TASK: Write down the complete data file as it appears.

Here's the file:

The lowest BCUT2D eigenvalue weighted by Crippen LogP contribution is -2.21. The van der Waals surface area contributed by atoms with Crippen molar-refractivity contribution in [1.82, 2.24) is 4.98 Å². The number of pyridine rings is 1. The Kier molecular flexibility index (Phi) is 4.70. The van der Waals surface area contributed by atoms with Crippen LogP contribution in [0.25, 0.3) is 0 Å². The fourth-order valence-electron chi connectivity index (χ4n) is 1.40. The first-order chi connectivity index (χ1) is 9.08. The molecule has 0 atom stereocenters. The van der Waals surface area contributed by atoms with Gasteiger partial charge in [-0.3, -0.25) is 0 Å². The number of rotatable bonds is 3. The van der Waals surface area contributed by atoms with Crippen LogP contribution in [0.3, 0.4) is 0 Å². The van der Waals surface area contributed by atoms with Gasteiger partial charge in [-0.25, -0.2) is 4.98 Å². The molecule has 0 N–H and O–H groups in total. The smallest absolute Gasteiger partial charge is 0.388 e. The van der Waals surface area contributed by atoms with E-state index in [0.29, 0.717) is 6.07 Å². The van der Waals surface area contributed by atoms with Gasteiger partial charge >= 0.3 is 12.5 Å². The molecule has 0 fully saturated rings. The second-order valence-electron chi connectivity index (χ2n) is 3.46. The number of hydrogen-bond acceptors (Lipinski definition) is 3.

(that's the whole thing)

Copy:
The lowest BCUT2D eigenvalue weighted by Crippen LogP contribution is -2.21. The van der Waals surface area contributed by atoms with Crippen molar-refractivity contribution in [1.82, 2.24) is 4.98 Å². The number of pyridine rings is 1. The Kier molecular flexibility index (Phi) is 4.70. The van der Waals surface area contributed by atoms with Crippen LogP contribution in [0.25, 0.3) is 0 Å². The fourth-order valence-electron chi connectivity index (χ4n) is 1.40. The first-order chi connectivity index (χ1) is 9.08. The molecule has 0 atom stereocenters. The van der Waals surface area contributed by atoms with Gasteiger partial charge in [-0.3, -0.25) is 0 Å². The number of rotatable bonds is 3. The van der Waals surface area contributed by atoms with Crippen LogP contribution in [0.3, 0.4) is 0 Å². The van der Waals surface area contributed by atoms with Gasteiger partial charge in [-0.25, -0.2) is 4.98 Å². The molecule has 0 N–H and O–H groups in total. The smallest absolute Gasteiger partial charge is 0.388 e. The van der Waals surface area contributed by atoms with E-state index in [0.29, 0.717) is 6.07 Å². The van der Waals surface area contributed by atoms with Gasteiger partial charge >= 0.3 is 12.5 Å². The molecule has 0 fully saturated rings. The second-order valence-electron chi connectivity index (χ2n) is 3.46. The number of hydrogen-bond acceptors (Lipinski definition) is 3.